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2007 Rural Safety Summer Institute

Summer Institute explores community health aspects of rural transportation safety

Leading state and national transportation officials, researchers, policymakers, and professionals explored the connections between rural transportation safety and community health during the Center for Excellence in Rural Safety’s annual Summer Institute, held at the University of Vermont (UVM) in Burlington on July 30 and 31, 2007.

Presentations and the ensuing discussion incorporated a broad range of ideas, which converged around a common desire to drastically reduce the number of deaths and serious injuries due to crashes on rural roads.

Crashes cost billions each year

Photo of Anthony Kane

Anthony Kane

Nationally, about 60 percent of traffic fatalities are rural, the majority of which occur on two-lane roads. The overall number of U.S. traffic fatalities has remained steady at more than 42,000 annually. According to a National Highway Traffic Safety Administration (NHTSA) study in 2002, health costs each year due to motor vehicle crashes have been estimated at $230 billion, or 2.3 percent of the U.S. gross domestic product.

“Think about it. They’re your friends, they’re your co-workers, cousins, relatives—someone’s going to be touched by it,” said keynote speaker Anthony Kane, engineering and technical services director with the American Association of State Highway and Transportation Officials (AASHTO). “We need to get the political will and leadership to address it. Health care costs can be a vehicle to do it.”

Behavioral, technological, and policy solutions sought

Photo of Jean-Pascal Assailly, Thomas Horan, Benjamin Schooley, Sonja Forward, and Mick Rakauskas

Jean-Pascal Assailly, Thomas Horan, Benjamin Schooley, Sonja Forward, and Mick Rakauskas

Panel discussions at the Summer Institute addressed rural driving behavior, technological solutions for improving rural safety and community health, a community perspective on transportation, health, and safety, and innovative national policies for safety and health. CTS director Robert Johns served as master of ceremonies and also facilitated a free-flowing conversation among participants discussing rural transportation safety as a public health issue.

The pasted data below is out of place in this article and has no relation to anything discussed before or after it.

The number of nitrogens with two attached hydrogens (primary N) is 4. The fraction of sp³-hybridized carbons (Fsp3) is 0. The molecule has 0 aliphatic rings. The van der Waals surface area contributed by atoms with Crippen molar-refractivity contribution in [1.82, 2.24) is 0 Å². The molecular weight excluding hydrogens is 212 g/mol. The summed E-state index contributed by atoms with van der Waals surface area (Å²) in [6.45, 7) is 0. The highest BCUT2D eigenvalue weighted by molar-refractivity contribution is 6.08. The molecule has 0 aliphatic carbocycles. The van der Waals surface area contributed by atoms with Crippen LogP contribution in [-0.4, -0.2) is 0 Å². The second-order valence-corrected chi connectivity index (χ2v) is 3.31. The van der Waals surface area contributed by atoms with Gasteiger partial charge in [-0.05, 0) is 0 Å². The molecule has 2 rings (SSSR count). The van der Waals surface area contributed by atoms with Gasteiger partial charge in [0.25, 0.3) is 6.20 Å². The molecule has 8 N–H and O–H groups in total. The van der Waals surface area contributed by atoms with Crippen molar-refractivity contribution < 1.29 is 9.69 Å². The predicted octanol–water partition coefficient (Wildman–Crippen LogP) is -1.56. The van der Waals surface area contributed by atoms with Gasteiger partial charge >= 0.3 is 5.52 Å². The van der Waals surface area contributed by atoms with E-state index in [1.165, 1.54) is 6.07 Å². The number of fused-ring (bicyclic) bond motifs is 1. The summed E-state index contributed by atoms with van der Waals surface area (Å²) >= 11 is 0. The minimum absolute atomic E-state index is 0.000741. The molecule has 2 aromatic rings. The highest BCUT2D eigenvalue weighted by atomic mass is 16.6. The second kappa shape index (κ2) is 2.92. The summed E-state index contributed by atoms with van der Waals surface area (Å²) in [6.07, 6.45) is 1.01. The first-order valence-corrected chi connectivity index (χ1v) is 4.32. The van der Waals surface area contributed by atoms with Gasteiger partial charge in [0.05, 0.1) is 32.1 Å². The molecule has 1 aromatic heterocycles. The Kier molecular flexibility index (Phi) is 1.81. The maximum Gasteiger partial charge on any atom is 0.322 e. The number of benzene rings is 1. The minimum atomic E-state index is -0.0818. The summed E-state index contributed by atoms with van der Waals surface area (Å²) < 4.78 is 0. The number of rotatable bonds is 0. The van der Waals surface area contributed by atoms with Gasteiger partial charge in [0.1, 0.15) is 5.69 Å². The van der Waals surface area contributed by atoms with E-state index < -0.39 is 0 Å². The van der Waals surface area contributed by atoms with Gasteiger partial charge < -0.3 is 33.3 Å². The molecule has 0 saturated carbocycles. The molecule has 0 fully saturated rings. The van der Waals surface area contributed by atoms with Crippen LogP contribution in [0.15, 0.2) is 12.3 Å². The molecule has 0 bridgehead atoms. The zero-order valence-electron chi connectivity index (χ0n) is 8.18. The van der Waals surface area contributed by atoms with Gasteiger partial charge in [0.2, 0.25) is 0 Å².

Speakers representing the University of Minnesota included Thomas Horan, CERS research director and visiting scholar at the Humphrey Institute, who shared the latest CERS research into the public health aspects of rural transportation safety; Max Donath, director of the Intelligent Transportation Systems (ITS) Institute, who described human-centered technologies for reducing fatalities and life-changing crashes; and Mick Rakauskas, a research fellow with the HumanFIRST Program at the ITS Institute, who discussed attitudes and behaviors associated with fatal crash risk in rural areas.

Definitions of ‘rural’ vary

Photo of Jim Lynch

Jim Lynch

According to Horan and research assistant Benjamin Schooley, there is a significant disparity between the rural and urban drivers involved in fatalities on rural roads. The researchers used home zip codes and the location of deaths to map out the traveling distance of drivers. About 54 percent of drivers in the country involved in fatal rural crashes had a home address with an urban zip code. “Just because [a fatality is] on a rural road doesn’t mean it’s a rural driver,” Horan said. “It may occur in a rural area, but it’s not just a rural problem.” (For more about this research, see related story.)

Rakauskas also discussed the challenge of defining “rural,” and he pointed out that there is not one single rural culture in the United States. Rakauskas and an interdisciplinary team of researchers surveyed six Minnesota counties to better understand why rural areas experience more fatal crashes. They found that attitudinal differences among rural drivers—especially young males—toward alcohol use, speeding, and safety belts were major factors in rural traffic fatalities.